A Mexican police commander investigating the reported shooting of an American tourist on a border lake plagued by pirates has been decapitated and his head was found in a suitcase, a Texas sheriff says.

The death of Rolando Flores, commander of state investigators in Ciudad Miguel Aleman, was a message from gangsters for investigators to "stay out of their territory," Texas Gov. Rick Perry said. Flores was part of a group investigating the reported shooting of David Hartley on Falcon Lake.

"I think their attempt is to intimidate law enforcement, no matter who they are or where they are," Perry told The Associated Press.

Flores' decapitated head was found Tuesday in a suitcase outside a Mexican Army base, Zapata County Sheriff Sigifredo Gonzalez told the AP.

Cartels have used beheadings in the past to terrorize the public and send messages to Mexican law enforcement. U.S. officials have said threats from drug gangs who control the area around Falcon Lake have hampered the search for Hartley, though divers have been in the lake searching this week. Hartley was reportedly shot Sept. 30 while touring the lake with his wife on Jet Skis.

That part of Tamaulipas state is overrun by violence from a turf battle between the Gulf Cartel and the Zeta drug gang, made up of former Mexican special forces soldiers, and both are battling the Mexican military.

The search for Hartley's body is expected to continue, although Gonzalez said it's becoming increasingly unlikely the body will be found.

Perry said investigators shouldn't back off because of threats such as Flores' slaying.

"The worst thing we can do is let the terrorists dictate the terms of how we're going to live."

Instead, he said, the threat should be handled by increasing "the numbers of law enforcement and military."

Ruben Rios, a spokesman for the Tamaulipas state prosecutor's office, said authorities "don't know how or why he was killed. We don't have any details on how he died."

But Gonzalez said later Tuesday that "reliable sources within the law enforcement community of Mexico" told him Flores' head was found Tuesday morning in a suitcase outside of an Army base.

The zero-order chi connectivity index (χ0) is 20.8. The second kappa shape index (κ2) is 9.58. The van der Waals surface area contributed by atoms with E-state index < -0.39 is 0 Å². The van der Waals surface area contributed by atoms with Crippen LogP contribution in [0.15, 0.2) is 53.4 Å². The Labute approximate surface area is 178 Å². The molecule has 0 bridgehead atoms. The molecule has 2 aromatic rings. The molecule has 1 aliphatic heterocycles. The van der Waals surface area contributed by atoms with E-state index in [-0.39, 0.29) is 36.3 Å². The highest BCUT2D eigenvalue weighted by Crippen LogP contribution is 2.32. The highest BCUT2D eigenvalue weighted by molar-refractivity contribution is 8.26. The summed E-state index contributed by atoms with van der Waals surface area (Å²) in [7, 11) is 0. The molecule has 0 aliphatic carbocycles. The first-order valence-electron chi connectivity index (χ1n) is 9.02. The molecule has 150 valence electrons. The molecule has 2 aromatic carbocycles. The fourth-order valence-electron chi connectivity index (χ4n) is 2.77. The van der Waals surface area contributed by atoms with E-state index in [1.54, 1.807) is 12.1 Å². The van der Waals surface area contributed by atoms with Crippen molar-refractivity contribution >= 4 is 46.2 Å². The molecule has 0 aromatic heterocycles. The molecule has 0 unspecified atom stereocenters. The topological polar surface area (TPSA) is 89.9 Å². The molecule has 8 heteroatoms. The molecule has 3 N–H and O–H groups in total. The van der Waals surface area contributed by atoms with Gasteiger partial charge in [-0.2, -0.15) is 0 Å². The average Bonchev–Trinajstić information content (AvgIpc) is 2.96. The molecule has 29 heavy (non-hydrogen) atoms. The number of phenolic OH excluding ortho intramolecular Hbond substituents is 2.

Hartley's wife, Tiffany, said she and her husband were returning to the U.S. from photographing a half-submerged church in Mexico when they were attacked by pirates on speedboats. Hartley was shot and presumably fell into the lake. Tiffany Hartley said she tried to retrieve her husband's body and his Jet Ski but the pirates continued firing and she fled. Gonzalez has said he has an eyewitness who corroborates her account.

U.S. officials, particularly Perry, and Hartley's family have been pressuring Mexico to step up the search for Hartley and determine what happened.

Falcon Lake is a dammed section of the Rio Grande, 25 miles long and 3 miles across. Pirates have robbed boaters and fisherman on the Mexican side, prompting warnings to Americans by Texas state officials, but Hartley's death would mark the first violent fatality on the lake.

Dennis Hartley, David Hartley's father, expressed shock and regret at Flores' killing.

"I just, I'm in shock about this right now," he said from his Colorado home. "I really don't have any hope that David will be found. I really hate other people putting their lives at stake. We don't need more sons lost."

The Mexican Foreign Ministry says it has been using federal, state and local resources, including the military and helicopters, to search for Hartley's body and opened an investigation. Over the weekend, authorities named two possible suspects.

However, Rios on Tuesday said no suspects have been identified and wouldn't comment on why a state investigator had already named two suspects.

On Sunday, state investigator Juan Carlos Ballesteros, who is assigned to Ciudad Miguel Aleman, said police believe brothers Juan Pedro and Jose Manuel Zaldivar Farias may have killed Hartley. Ballesteros didn't answer calls seeking comment Tuesday.


Rodriguez reported from Mexico City. Associated Press Writer P. Solomon Banda contributed to this report from Denver.